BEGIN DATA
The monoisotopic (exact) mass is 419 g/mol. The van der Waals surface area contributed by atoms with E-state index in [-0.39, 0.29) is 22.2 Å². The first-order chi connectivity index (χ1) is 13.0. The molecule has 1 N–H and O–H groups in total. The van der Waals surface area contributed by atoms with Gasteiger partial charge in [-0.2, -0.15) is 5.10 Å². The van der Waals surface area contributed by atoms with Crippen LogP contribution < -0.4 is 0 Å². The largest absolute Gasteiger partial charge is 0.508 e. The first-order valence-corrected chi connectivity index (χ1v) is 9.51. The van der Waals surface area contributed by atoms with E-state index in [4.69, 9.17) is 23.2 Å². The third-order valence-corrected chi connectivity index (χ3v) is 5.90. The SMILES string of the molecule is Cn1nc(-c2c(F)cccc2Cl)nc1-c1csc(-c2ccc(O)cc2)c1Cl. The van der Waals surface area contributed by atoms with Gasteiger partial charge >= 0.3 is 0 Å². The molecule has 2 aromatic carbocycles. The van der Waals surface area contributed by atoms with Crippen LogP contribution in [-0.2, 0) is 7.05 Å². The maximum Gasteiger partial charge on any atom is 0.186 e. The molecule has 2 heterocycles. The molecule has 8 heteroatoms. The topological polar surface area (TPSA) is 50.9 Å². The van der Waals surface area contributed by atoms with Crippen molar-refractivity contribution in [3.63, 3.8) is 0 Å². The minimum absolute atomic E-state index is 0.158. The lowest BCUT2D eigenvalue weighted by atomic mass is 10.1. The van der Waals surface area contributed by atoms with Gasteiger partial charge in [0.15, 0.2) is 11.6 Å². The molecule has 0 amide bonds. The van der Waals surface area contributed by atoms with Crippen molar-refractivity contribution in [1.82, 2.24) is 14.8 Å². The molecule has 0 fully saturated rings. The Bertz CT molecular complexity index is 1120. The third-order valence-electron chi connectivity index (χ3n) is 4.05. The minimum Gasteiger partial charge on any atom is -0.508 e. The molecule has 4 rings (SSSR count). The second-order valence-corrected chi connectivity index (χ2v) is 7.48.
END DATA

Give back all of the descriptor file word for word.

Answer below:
The monoisotopic (exact) mass is 419 g/mol. The van der Waals surface area contributed by atoms with E-state index in [-0.39, 0.29) is 22.2 Å². The first-order chi connectivity index (χ1) is 13.0. The molecule has 1 N–H and O–H groups in total. The van der Waals surface area contributed by atoms with Gasteiger partial charge in [-0.2, -0.15) is 5.10 Å². The van der Waals surface area contributed by atoms with Crippen LogP contribution < -0.4 is 0 Å². The largest absolute Gasteiger partial charge is 0.508 e. The first-order valence-corrected chi connectivity index (χ1v) is 9.51. The van der Waals surface area contributed by atoms with E-state index in [4.69, 9.17) is 23.2 Å². The third-order valence-corrected chi connectivity index (χ3v) is 5.90. The SMILES string of the molecule is Cn1nc(-c2c(F)cccc2Cl)nc1-c1csc(-c2ccc(O)cc2)c1Cl. The van der Waals surface area contributed by atoms with Gasteiger partial charge >= 0.3 is 0 Å². The molecule has 2 aromatic carbocycles. The van der Waals surface area contributed by atoms with Crippen LogP contribution in [-0.2, 0) is 7.05 Å². The maximum Gasteiger partial charge on any atom is 0.186 e. The molecule has 2 heterocycles. The molecule has 8 heteroatoms. The topological polar surface area (TPSA) is 50.9 Å². The van der Waals surface area contributed by atoms with Crippen molar-refractivity contribution in [3.63, 3.8) is 0 Å². The minimum absolute atomic E-state index is 0.158. The lowest BCUT2D eigenvalue weighted by atomic mass is 10.1. The van der Waals surface area contributed by atoms with Gasteiger partial charge in [0.15, 0.2) is 11.6 Å². The molecule has 0 amide bonds. The van der Waals surface area contributed by atoms with Crippen molar-refractivity contribution in [1.82, 2.24) is 14.8 Å². The molecule has 0 fully saturated rings. The Bertz CT molecular complexity index is 1120. The third-order valence-electron chi connectivity index (χ3n) is 4.05. The minimum Gasteiger partial charge on any atom is -0.508 e. The molecule has 4 rings (SSSR count). The second-order valence-corrected chi connectivity index (χ2v) is 7.48.